Home / Travel / Tourism/ Mount Havana, Gampola’s hidden gem

Mount Havana, Gampola’s hidden gem


Comments / {{hitsCtrl.values.hits}} Views / Thursday, 16 November 2017 00:00


Located off the beaten track in the wilds of Gampola is a hidden gem of a boutique villa called Mount Havana. This five-bedroomed villa is set within 25 acres of tea and mixed crop land and aims to give guests an experience of untamed beauty and natural wonder.

Apart from the beauty of the property, the comfort at the villas, the serenity of the surroundings and the absolute attention to detail, Mount Havana has a certain uniqueness to it. The entire property boasts of sustainability towards its environment, community and guest experience. 

Mount Havana is self-sustainable by growing all the produce that is required to fulfill the in-house menu, which comprises delicious dishes made from ingredients taken from the gardens. “All the produce is grown in our gardens and every dish is fresh and free of any pesticides,” said Yohan Fonseka, Business Development Manager at Mount Havana. “Even the milk in your tea, the spices in your meals, and the coffee that you drink is made from produce at our property.

In addition, Mount Havana maintains a healthy carbon footprint by using biogas in the kitchens, for cooking and heating of water.  

Mount Havana is owned by Dinesh Saparamadu who had the vision of creating this natural getaway.  “My aim is to offer guests something different. Our guests must experience Sri Lanka’s endemic birds, butterflies and fauna and flora in their natural habitat and be able to disconnect from the rest of the world and relax and recharge themselves,” said Saparamadu. 

Adding to that, General Manager Saman said, “We are in the process of replanting our herbal garden. It will include many more varieties of ayurvedic plants that will be used in our inhouse applications. This will be both a value addition to the bio diversity as well as a good educational tool.”  

Apart from the sprawling gardens, Mount Havana has an infinity pool, an outdoor dining area, and a beautiful collection of art on display.

Mount Havana is surrounded by some of Sri Lanka’s finest ancient wonders such as the Embekke Devalaya, Gadaladeniya and Lankatileka temples where history is etched on to temple walls, windows and doors. For guests who are into hiking, the trails through the Ambuluwawa mountains is worth exploring. These are just some of the beautiful sites that can be accessed from Mount Havana.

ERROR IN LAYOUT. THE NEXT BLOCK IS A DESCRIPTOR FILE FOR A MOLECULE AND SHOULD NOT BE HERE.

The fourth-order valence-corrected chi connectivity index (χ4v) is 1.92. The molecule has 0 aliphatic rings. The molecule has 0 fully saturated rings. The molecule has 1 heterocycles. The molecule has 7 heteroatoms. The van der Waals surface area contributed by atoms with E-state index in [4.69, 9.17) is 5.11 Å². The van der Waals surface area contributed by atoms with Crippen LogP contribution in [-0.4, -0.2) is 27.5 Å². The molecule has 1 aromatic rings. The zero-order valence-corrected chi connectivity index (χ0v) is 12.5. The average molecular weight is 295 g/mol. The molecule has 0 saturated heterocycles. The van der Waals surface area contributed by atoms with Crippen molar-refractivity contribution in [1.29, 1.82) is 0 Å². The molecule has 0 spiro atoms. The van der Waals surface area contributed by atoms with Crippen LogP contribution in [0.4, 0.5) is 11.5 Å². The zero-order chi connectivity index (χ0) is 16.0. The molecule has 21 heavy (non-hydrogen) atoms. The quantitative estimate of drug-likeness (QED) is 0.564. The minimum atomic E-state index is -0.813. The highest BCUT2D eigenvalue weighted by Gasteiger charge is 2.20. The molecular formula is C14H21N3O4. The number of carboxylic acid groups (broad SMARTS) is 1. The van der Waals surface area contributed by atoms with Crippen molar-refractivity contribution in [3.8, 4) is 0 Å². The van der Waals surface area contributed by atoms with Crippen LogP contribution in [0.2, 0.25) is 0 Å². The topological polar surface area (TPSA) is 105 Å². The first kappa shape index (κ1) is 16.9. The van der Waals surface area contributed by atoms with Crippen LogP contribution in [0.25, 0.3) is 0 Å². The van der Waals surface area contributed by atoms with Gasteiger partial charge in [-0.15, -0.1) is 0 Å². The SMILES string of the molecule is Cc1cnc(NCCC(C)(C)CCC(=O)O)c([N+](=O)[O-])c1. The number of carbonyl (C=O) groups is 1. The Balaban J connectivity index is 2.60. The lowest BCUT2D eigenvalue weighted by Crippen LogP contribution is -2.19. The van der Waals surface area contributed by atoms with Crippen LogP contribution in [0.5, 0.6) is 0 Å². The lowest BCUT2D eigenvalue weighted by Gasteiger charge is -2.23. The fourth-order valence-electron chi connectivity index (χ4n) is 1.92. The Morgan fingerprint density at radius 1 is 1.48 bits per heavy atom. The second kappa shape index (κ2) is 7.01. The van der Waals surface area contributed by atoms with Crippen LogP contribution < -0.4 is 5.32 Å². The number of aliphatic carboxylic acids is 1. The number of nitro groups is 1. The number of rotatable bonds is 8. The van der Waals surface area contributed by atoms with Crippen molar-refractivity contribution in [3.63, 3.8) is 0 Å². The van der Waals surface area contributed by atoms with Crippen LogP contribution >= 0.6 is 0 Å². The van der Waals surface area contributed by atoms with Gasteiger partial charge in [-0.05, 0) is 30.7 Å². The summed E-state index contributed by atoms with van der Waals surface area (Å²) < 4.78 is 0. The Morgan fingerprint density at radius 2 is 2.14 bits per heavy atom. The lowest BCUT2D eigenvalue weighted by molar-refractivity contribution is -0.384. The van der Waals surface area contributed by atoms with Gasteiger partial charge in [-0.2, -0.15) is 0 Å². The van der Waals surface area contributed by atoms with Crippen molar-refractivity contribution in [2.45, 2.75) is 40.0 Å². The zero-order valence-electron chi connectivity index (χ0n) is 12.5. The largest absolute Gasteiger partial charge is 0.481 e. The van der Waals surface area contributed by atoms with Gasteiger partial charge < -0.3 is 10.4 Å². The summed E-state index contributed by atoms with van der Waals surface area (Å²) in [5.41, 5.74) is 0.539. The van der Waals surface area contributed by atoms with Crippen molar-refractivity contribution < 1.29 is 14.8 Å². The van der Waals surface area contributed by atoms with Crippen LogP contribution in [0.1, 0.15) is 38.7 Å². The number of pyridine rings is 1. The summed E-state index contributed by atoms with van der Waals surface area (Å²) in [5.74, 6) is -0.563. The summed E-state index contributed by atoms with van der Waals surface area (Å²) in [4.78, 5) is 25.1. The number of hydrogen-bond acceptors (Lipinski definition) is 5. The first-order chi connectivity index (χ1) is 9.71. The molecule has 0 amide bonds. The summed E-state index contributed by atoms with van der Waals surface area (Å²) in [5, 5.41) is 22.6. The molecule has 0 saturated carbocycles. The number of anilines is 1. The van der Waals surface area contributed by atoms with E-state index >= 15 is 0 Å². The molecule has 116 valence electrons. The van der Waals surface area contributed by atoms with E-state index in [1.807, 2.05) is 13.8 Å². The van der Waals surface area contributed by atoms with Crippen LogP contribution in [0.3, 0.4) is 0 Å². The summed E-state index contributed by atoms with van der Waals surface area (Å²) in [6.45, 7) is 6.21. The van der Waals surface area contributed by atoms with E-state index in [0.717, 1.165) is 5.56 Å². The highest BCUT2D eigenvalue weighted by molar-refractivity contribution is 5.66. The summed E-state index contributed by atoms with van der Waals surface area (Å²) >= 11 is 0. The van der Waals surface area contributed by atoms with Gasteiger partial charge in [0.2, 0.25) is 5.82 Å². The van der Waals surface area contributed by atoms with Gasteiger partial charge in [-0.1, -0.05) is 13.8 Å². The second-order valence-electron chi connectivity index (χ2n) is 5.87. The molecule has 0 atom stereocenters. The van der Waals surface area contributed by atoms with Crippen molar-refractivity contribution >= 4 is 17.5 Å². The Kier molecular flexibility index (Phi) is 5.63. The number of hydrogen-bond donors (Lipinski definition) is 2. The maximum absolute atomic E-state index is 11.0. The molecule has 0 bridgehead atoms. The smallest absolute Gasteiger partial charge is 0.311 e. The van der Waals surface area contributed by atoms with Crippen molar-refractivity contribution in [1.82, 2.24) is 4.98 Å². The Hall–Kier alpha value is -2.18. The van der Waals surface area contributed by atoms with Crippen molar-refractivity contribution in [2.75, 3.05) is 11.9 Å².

For more information, visit the Mount Havana website on www.mounthavana.com.


Share This Article


DISCLAIMER:

1. All comments will be moderated by the Daily FT Web Editor.

2. Comments that are abusive, obscene, incendiary, defamatory or irrelevant will not be published.

3. We may remove hyperlinks within comments.

4. Kindly use a genuine email ID and provide your name.

5. Spamming the comments section under different user names may result in being blacklisted.

COMMENTS

Today's Columnists

More of the same

Tuesday, 20 February 2018

Those of you who’ve read what I have written over the years could, justifiably, experience a sense of déjà vu as you read what follows. That said, I will make no apology for the burden of this piece because it will, again, state the eternal verit


Looking beyond the current political gridlock: Future of Tamil nationalist politics

Tuesday, 20 February 2018

The landslide victory of the Sri Lanka Podujana Peramuna (SLPP) in the recently concluded local government (LG) elections naturally attracted much attention to assessing the future trajectory of the domestic political landscape. The heavy focus on th


Liberal democracy is dead. Long live liberal democracy.

Tuesday, 20 February 2018

Liberal democracy as propounded and practiced by the UNP is dead. Beating up the statistics of the recent local election will not bring it back, but the UNP still remains the best vehicle for reviving liberal democratic ideals. Pohottuwa or the Sri L


Navigating a nuclearised Asia for smaller states: Reviving Sri Lanka’s commitments to disarmament

Tuesday, 20 February 2018

Throughout its diplomatic history, Sri Lanka has maintained a strong anti-nuclear stance. Given the perceived need to avoid antagonising nuclear powers in the region, Sri Lanka has communicated this stance as a general normative and ethical position,


Columnists More